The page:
Statewide, welfare assistance to poor families, dependent children, and other groups has met resistance in the legislature in Springfield. Independent attempts to establish free neighbourhood medical clinics in low-income African American and Spanish-speaking areas of cities often have encountered local hostility and inadequate funding.

      Medical facilities throughout most of Illinois are among the finest in the country, and medical research plays an increasingly important role in the state's economy. Chicago is a centre for medical and psychiatric services and training, but economically depressed areas continue to be underserved.

      Although per capita income in Illinois is among the highest in the country, problems of poverty continue to plague the state. Some progress was made in reducing the welfare rolls through a jobs incentive initiative during Gov. Jim Edgar's administration (1991–99).

Education
 The Illinois State Board of Education was created in 1975 after the 1970 constitution directed that responsibility for public elementary and secondary education be transferred from an elected superintendent to an appointed board of citizens. The board's nine members are appointed by the governor with the consent of the Senate and serve no more than two consecutive four-year terms. The issue of funding Chicago city schools was formerly a bitter point of contention between the city and the state, though the conflict diminished somewhat with some improvements in Chicago city schools beginning in the late 20th century.

      In the field of higher education, Illinois offers a wide array of opportunity, and its academic excellence is often noted. Sectarian and nonaffiliated private institutions are scattered throughout the state. The University of Chicago (Chicago, University of) (chartered 1890) is respected as one of the finest institutions of higher learning in the country. Northwestern University (1851), in Evanston, is also nationally renowned and has a distinguished faculty in several areas, as does the Illinois Institute of Technology (formed by the merger of two earlier institutions in 1940), in Chicago. The state system of higher education includes eight colleges and universities anchored by the University of Illinois (Illinois, University of) (1867), with campuses at Champaign-Urbana, Chicago, and Springfield; one of the Big Ten (Big Ten Conference) schools, it is also a major research institution. Among the other state schools are Southern Illinois University (SIU; 1869), with campuses in Carbondale and Edwardsville, and Illinois State University (1857) in Normal. There are also more than 60 community colleges and technical schools in Illinois.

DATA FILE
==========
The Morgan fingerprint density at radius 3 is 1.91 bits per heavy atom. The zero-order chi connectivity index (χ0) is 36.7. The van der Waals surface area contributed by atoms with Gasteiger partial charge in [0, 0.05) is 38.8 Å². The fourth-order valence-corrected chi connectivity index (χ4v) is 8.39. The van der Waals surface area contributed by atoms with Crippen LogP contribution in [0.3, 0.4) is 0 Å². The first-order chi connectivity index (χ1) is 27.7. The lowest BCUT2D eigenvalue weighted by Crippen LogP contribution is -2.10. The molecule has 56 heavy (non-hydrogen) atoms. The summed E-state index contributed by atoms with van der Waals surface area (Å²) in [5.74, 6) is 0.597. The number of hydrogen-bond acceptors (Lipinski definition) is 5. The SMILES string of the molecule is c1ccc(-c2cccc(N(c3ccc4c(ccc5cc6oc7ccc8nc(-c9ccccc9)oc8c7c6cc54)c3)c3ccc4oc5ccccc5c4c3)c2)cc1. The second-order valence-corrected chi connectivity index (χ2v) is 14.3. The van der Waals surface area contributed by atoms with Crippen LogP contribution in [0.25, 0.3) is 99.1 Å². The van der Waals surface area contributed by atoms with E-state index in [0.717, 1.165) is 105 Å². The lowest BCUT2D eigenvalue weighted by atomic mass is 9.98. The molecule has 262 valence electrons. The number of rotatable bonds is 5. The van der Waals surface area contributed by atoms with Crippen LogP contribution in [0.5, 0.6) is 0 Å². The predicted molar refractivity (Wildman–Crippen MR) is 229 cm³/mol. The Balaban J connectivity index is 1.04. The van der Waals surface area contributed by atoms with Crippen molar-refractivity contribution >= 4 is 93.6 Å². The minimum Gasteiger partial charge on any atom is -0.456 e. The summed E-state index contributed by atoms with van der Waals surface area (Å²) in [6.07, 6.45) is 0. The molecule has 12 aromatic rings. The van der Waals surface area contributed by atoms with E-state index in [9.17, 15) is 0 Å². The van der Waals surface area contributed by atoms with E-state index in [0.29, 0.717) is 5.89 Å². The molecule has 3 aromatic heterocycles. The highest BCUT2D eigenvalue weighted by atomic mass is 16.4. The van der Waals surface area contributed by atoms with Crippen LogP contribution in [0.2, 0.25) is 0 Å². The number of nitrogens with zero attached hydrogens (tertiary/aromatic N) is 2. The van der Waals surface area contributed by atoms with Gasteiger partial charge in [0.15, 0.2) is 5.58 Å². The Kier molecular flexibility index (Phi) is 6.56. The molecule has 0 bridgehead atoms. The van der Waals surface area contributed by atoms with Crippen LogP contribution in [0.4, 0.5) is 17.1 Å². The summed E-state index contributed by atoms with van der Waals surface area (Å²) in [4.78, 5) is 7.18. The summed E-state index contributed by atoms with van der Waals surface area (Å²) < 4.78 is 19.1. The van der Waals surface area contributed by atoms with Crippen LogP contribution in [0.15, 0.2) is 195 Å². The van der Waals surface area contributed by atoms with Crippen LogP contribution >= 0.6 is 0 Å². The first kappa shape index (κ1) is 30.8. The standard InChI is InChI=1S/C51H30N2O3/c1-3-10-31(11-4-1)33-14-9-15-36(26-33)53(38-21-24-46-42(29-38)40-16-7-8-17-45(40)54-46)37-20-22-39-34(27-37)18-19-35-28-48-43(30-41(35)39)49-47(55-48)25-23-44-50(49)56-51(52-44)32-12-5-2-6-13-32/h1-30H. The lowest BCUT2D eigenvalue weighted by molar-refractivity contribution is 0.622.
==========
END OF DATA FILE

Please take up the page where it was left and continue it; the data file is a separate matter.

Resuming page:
Cultural life

Cultural institutions
 Inevitably, the influence of Chicago, a major artistic centre, tends to dominate the cultural landscape of Illinois. In the 1910s and '20s the city was a hub of literary activity, and today the holdings of its public and private institutional libraries are enormous. Its Art Institute of Chicago, Museum of Science and Industry (Science and Industry, Museum of), Field Museum of Natural History, and other civic landmarks have collections and research facilities among the most complete in the world. Before the development of the Hollywood film industry beginning about 1910, Chicago was the centre of American moviemaking. The city's theatrical community offers a broad spectrum of standard and avant-garde works. Dance is widely available, Chicago's symphony orchestra and opera company are among the premier American musical organizations, and the city is known as one of the great centres of jazz and blues music. In the early 20th century, Chicago architects began designing commercial and private buildings that became models for modern architecture throughout the world; today Chicago is widely considered to be one of the most exciting cities in the country architecturally.